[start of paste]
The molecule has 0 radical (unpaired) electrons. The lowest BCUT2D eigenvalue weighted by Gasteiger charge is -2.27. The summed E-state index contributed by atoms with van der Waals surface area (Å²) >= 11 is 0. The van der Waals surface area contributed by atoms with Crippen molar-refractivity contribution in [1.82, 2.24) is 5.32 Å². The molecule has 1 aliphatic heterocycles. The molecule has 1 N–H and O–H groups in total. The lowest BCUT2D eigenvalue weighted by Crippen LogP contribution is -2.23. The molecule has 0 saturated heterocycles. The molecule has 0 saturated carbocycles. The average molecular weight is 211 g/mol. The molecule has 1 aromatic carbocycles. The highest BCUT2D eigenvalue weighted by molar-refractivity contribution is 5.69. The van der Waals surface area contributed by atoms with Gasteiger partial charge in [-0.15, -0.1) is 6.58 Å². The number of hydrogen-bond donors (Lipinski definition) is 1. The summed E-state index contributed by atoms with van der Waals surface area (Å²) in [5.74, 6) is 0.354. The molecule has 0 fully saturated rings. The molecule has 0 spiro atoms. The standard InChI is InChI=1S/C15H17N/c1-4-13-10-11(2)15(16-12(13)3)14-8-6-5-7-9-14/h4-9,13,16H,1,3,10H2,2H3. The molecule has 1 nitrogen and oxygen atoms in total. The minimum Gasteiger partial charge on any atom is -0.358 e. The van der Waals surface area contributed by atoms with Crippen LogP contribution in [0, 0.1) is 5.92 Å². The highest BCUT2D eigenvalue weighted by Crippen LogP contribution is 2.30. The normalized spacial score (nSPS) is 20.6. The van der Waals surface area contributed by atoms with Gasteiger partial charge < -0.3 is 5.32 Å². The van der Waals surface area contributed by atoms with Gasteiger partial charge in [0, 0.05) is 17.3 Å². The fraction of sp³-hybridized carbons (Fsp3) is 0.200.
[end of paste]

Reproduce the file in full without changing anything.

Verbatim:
The molecule has 0 radical (unpaired) electrons. The lowest BCUT2D eigenvalue weighted by Gasteiger charge is -2.27. The summed E-state index contributed by atoms with van der Waals surface area (Å²) >= 11 is 0. The van der Waals surface area contributed by atoms with Crippen molar-refractivity contribution in [1.82, 2.24) is 5.32 Å². The molecule has 1 aliphatic heterocycles. The molecule has 1 N–H and O–H groups in total. The lowest BCUT2D eigenvalue weighted by Crippen LogP contribution is -2.23. The molecule has 0 saturated heterocycles. The molecule has 0 saturated carbocycles. The average molecular weight is 211 g/mol. The molecule has 1 aromatic carbocycles. The highest BCUT2D eigenvalue weighted by molar-refractivity contribution is 5.69. The van der Waals surface area contributed by atoms with Gasteiger partial charge in [-0.15, -0.1) is 6.58 Å². The number of hydrogen-bond donors (Lipinski definition) is 1. The summed E-state index contributed by atoms with van der Waals surface area (Å²) in [5.74, 6) is 0.354. The molecule has 0 fully saturated rings. The molecule has 0 spiro atoms. The standard InChI is InChI=1S/C15H17N/c1-4-13-10-11(2)15(16-12(13)3)14-8-6-5-7-9-14/h4-9,13,16H,1,3,10H2,2H3. The molecule has 1 nitrogen and oxygen atoms in total. The minimum Gasteiger partial charge on any atom is -0.358 e. The van der Waals surface area contributed by atoms with Crippen LogP contribution in [0, 0.1) is 5.92 Å². The highest BCUT2D eigenvalue weighted by Crippen LogP contribution is 2.30. The normalized spacial score (nSPS) is 20.6. The van der Waals surface area contributed by atoms with Gasteiger partial charge < -0.3 is 5.32 Å². The van der Waals surface area contributed by atoms with Gasteiger partial charge in [0, 0.05) is 17.3 Å². The fraction of sp³-hybridized carbons (Fsp3) is 0.200.